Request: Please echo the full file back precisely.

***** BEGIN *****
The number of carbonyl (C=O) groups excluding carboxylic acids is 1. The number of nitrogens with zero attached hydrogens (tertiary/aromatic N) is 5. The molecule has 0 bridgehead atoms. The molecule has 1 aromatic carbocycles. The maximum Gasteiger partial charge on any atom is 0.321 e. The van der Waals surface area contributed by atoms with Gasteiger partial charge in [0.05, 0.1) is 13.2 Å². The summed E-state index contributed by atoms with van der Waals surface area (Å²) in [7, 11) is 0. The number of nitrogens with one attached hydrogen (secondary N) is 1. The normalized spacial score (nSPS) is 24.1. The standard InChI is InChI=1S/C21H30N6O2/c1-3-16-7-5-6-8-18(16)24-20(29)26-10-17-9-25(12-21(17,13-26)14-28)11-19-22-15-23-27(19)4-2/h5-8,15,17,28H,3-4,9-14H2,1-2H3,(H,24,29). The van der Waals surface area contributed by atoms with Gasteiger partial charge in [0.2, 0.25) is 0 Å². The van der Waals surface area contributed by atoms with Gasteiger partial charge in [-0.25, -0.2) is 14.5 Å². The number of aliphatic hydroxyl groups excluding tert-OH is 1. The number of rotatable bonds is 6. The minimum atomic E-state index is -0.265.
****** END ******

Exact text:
The number of carbonyl (C=O) groups excluding carboxylic acids is 1. The number of nitrogens with zero attached hydrogens (tertiary/aromatic N) is 5. The molecule has 0 bridgehead atoms. The molecule has 1 aromatic carbocycles. The maximum Gasteiger partial charge on any atom is 0.321 e. The van der Waals surface area contributed by atoms with Gasteiger partial charge in [0.05, 0.1) is 13.2 Å². The summed E-state index contributed by atoms with van der Waals surface area (Å²) in [7, 11) is 0. The number of nitrogens with one attached hydrogen (secondary N) is 1. The normalized spacial score (nSPS) is 24.1. The standard InChI is InChI=1S/C21H30N6O2/c1-3-16-7-5-6-8-18(16)24-20(29)26-10-17-9-25(12-21(17,13-26)14-28)11-19-22-15-23-27(19)4-2/h5-8,15,17,28H,3-4,9-14H2,1-2H3,(H,24,29). The van der Waals surface area contributed by atoms with Gasteiger partial charge in [0.2, 0.25) is 0 Å². The van der Waals surface area contributed by atoms with Gasteiger partial charge in [-0.25, -0.2) is 14.5 Å². The number of aliphatic hydroxyl groups excluding tert-OH is 1. The number of rotatable bonds is 6. The minimum atomic E-state index is -0.265.